THE IVY SCHOOL CURRICULUM
The Ivy School’s elementary and middle school programs for children ages 6 through 14 include the following elements:
All children work at their own pace in accord with their individual ability. Gifted children perform at their own accelerated pace. Children who need more time are given what they need to progress confidently. No child must slow down or speed up to keep pace with any group.
FOLLOW THE CHILD
Teachers “follow the child”. Montessori guides adapt the curriculum to the interest and aptitudes of individual child rather than impose the same curriculum to all children regardless of their interests and aptitudes.
Ages are combined within the same classroom. Older children have an opportunity to teach and lead their younger classmates, and younger children have the opportunity to model themselves after the older children.
Concrete, hands-on materials. Children are naturally adept at navigating their physical environment, especially when the materials surrounding them are sized correctly for them. Children learn abstract concepts from interacting with physical materials, such as phonetic spelling with the Moveable Alphabet and geography with a World Puzzle Map.
DAILY WORK CURRICULUM
While researching and discovering the answers to many of life’s big questions, the student will continue to build on the basics of reading, writing, and arithmetic that were introduced in the primary communities. Different from a traditional school setting where a curriculum guides the daily lessons, it is the student who plans his or her day within the curriculum, under the guidance of the teacher and, with a list of goals and activities, all based on the student’s individual ability level.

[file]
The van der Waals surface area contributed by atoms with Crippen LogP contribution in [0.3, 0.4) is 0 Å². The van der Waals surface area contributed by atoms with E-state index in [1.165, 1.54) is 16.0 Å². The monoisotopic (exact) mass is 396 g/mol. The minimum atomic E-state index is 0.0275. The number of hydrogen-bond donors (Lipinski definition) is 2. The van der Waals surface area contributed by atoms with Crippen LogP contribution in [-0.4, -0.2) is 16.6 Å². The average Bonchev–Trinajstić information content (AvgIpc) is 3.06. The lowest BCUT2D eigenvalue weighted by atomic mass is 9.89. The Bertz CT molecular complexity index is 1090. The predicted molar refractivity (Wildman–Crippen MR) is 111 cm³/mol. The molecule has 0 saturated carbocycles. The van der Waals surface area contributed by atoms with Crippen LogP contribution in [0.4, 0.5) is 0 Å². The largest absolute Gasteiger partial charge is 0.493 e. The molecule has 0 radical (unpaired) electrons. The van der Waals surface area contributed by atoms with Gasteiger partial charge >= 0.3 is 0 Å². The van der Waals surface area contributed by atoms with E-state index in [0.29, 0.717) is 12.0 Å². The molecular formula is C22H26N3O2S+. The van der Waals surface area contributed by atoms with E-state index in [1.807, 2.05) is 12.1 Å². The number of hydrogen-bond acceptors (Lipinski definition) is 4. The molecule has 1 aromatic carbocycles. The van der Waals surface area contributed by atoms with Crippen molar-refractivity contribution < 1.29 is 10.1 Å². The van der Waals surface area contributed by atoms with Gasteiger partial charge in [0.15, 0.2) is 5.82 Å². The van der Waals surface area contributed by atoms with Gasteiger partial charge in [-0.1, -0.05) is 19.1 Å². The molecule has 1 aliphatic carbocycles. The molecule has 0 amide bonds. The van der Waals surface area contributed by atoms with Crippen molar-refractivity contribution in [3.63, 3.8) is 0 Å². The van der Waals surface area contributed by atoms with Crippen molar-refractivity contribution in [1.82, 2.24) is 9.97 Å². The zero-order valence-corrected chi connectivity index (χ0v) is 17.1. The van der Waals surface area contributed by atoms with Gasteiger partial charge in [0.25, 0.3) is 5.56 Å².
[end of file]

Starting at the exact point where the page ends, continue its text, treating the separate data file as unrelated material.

Included in a student’s daily work are:
- Language arts (reading, grammar, spelling, creative writing)
- Advanced math (algebraic concepts, square root, base systems other than 10)
- Botany and Zoology
BEYOND THE BASICS
Through local cultural and civic organizations, as well as in-depth study areas, our students’ learning is rounded out with “specials” designed to extend their learning beyond the basic academics.
These specials include:
- Music activities
- Integrated art (and art studies)
- Physical education
- Field trips
- Community service project
- Drama – Class festivals where they relate to the history curriculum
- Summer enrichment programs
- Computer education
Every year, students in grades 3, 4, 5 and 7 will take the Oaks test, which is a state required test to measure how students are performing on state standards.
Elementary-age children are more social than younger children. Group activities and group norms become matters of great importance to children after age five. It is an ideal age to learn how to successfully work with others. By design, Montessori Elementary uses the peer group to teach team contribution, fairness, respectful behavior and consideration for others. Conflict resolution along with grace and courtesy are key components in our school.
The Elementary Program includes:
- Developing strong social skills
- Accommodation for the needs of individual learners
- Development of concrete and abstract concepts using the Montessori Philosophy and material
- Use of tactile materials
- Academic work is integrated with Oregon and Common Core State Standards
- Freedom with boundaries- the child follows their own interests while learning from and alongside peers
- Multi-age classrooms
- Field trips and community events
- Grace and courtesy
The age of early adolescence is a unique time in the life of a person. The early adolescent is neither a young child nor a mature adult. So the questions posed are: Who are adolescents? What are the needs of this particular age group? Dr. Maria Montessori saw great potential in youth between the ages of
The Ivy School Adolescent Program consists of these key curriculum components:
SCHOOL COMMUNITY LIFE